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Evidence-based & Promising Practices

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Evidence-Based and Promising Practices to Prevent Crime and Improve Reentry


For efforts to be effective in breaking the cycle of crime and providing individuals with a second chance, they should reflect evidence-based rehabilitation programs. These efforts will lower recidivism rates, ease incarcerated individuals’ reentry into the community, reduce future incarceration costs, and promote positive social and economic outcomes.

This page highlights the importance of using practices and programs with research evidence supporting their effectiveness with adult and juvenile justice-involved populations and features practices and programs across a range of areas focused on crime prevention and improved reentry. The page also includes details on and links to online federal repositories of related evidence-based and promising practices.

Featured Resources

NIJ Crime Solutions

The National Institute of Justice’s CrimeSolutions.gov houses a clearinghouse of programs and practices, organized by a range of topics, that have undergone rigorous evaluations and meta-analyses. The site assesses the strength of the evidence about whether these programs achieve criminal justice, juvenile justice, and crime victim services outcomes in order to inform practitioners and policy makers about what works, what does not work, and what is promising.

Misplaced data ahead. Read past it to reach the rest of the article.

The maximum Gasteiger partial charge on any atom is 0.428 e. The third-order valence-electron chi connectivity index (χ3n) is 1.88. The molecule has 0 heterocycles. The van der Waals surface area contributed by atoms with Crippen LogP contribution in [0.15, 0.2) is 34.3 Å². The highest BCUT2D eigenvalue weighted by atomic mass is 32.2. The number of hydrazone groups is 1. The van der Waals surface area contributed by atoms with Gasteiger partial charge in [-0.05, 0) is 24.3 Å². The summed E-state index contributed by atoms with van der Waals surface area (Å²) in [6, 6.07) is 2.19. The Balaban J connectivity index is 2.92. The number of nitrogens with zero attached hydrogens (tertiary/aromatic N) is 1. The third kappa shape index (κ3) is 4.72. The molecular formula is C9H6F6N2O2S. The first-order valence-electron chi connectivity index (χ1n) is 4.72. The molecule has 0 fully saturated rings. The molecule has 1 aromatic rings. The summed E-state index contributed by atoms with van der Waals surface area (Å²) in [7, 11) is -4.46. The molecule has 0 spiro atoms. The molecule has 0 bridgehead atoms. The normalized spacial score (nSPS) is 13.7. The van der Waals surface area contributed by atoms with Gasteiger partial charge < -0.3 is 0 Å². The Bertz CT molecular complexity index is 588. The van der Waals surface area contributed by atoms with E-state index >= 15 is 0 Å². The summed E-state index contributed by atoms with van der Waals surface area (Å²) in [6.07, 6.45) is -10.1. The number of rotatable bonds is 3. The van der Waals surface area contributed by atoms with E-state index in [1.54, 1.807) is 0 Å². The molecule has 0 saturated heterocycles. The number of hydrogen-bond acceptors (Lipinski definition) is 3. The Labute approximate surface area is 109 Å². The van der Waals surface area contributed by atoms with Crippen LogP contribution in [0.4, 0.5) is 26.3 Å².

Evidence-Based Practices in the Criminal Justice System: An Annotated Bibliography

U.S. Department of Justice, National Institute of Corrections (2017)

“What Is the evidence? Evidence-based policy and practice is focused on reducing offender risk, which in turn reduces new crime and improves public safety. Of the many available approaches to criminal justice supervision, a few core principles stand out as proven risk reduction strategies. Though not all of the principles are supported by the same weight of evidence, each has been proven to influence positive behavior change. 

Federal Probation Journal Evidence-Based Practices

The U.S. Courts’ Federal Probation Journal, published each June, September, and December, presents current thought, research, and practice in corrections, community supervision, and criminal justice. The journal archives the evidence-based practices within each issue.